The Social Credit discussion tends to be dominated by the technical economic considerations. In the back and forth about how the direction of the system can be changed to deliver sufficient purchasing power to individuals the philosophical underpinnings of Social Credit, why the system ought to be changed, can be eclipsed.
This is probably true of the current system as well. Leadership are so concerned with keeping us doing that the question of why we are doing it, what we are eventually trying to achieve, is seldom raised. A likely reason for this is that the whys of present social, political and economic organisation are unpalatable when treated to philosophical reduction.
The social objective of the economic proposals forwarded by Douglas is to grant to each individual the freedom of association. That is the power for the individual to choose what they will or will not support with their time and energy. It is true we are free to quit our jobs if we don’t like what we do, but the penalty of doing so for most of us is financial ruin or having to take up something similar from what we were doing in the first place.
At the moment the majority of us are coerced by the economic system into supporting activities for an income, with a distant and secondary consideration given to the quality of contribution that we make in our jobs. Jumping through hoops is fast becoming the national pre-occupation. Additionally, much of the necessary work that contributes so significantly to human well-being – the raising of families, strengthening of communities, self-education, physical and mental nourishment, care for the tired and sick – is being edged out by expanding work commitments in a vicious cycle of social deterioration.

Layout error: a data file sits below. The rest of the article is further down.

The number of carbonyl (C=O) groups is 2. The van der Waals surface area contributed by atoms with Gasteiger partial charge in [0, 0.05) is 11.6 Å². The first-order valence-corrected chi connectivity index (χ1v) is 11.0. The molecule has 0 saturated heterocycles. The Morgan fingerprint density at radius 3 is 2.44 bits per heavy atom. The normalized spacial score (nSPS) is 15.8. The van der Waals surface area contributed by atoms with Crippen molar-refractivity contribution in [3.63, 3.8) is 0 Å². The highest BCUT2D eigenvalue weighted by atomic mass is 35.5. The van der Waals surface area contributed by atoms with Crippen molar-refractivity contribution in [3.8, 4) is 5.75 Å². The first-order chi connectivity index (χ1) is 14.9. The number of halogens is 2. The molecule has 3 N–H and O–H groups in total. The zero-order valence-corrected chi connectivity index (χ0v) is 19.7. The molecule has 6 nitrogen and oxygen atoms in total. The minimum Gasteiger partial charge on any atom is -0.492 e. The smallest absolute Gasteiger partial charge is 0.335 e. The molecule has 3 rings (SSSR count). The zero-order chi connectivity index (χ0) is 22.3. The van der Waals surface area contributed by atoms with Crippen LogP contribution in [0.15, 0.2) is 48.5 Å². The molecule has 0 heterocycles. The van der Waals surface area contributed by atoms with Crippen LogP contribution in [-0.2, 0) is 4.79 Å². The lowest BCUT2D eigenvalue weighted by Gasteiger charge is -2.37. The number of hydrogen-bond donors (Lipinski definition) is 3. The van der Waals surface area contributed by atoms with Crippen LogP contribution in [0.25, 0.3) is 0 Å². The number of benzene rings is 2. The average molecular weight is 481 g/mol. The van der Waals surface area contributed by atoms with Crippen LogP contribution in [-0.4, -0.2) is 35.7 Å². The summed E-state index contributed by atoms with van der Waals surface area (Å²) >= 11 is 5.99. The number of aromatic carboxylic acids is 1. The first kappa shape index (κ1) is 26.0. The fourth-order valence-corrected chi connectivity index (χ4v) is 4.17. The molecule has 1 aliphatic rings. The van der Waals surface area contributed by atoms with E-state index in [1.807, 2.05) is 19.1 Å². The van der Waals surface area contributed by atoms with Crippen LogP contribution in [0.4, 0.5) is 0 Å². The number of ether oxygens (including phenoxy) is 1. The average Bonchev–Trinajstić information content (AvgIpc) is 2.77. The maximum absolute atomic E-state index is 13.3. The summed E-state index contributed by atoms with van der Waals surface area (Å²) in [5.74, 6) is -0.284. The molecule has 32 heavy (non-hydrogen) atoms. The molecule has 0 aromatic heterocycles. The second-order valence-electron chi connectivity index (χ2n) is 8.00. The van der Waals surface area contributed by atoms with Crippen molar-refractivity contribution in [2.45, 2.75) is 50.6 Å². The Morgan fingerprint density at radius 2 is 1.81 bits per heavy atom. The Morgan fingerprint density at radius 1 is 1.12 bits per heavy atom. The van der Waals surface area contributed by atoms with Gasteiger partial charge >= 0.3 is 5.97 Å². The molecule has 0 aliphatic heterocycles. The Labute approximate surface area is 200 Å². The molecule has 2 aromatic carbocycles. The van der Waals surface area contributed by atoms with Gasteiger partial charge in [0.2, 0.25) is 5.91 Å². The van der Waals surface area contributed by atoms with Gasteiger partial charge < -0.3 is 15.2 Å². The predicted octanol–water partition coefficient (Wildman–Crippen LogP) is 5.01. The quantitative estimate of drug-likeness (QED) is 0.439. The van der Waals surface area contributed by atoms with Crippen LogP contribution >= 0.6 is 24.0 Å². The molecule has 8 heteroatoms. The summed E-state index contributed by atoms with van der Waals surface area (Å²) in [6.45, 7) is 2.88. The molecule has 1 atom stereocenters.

Platitudes about duty and social contribution aside, we must acknowledge that people submit to economic associations for their own benefit. The actual activity performed is, so far as individuals are concerned, a less important factor. Because the money given for work is more important to the individual than the job done, it is inevitable that people will persist with a bad job for the sake of the monetary reward. In this way commercial activity is able to, and I think increasingly does, bypass ethical concerns effective in other areas of people’s lives.
It is a very dangerous system that places large numbers of individuals in positions whereby their immediate needs can only be satisfied by periodic payment as long as they unquestioningly do as they are told by increasingly distant and indifferent authority.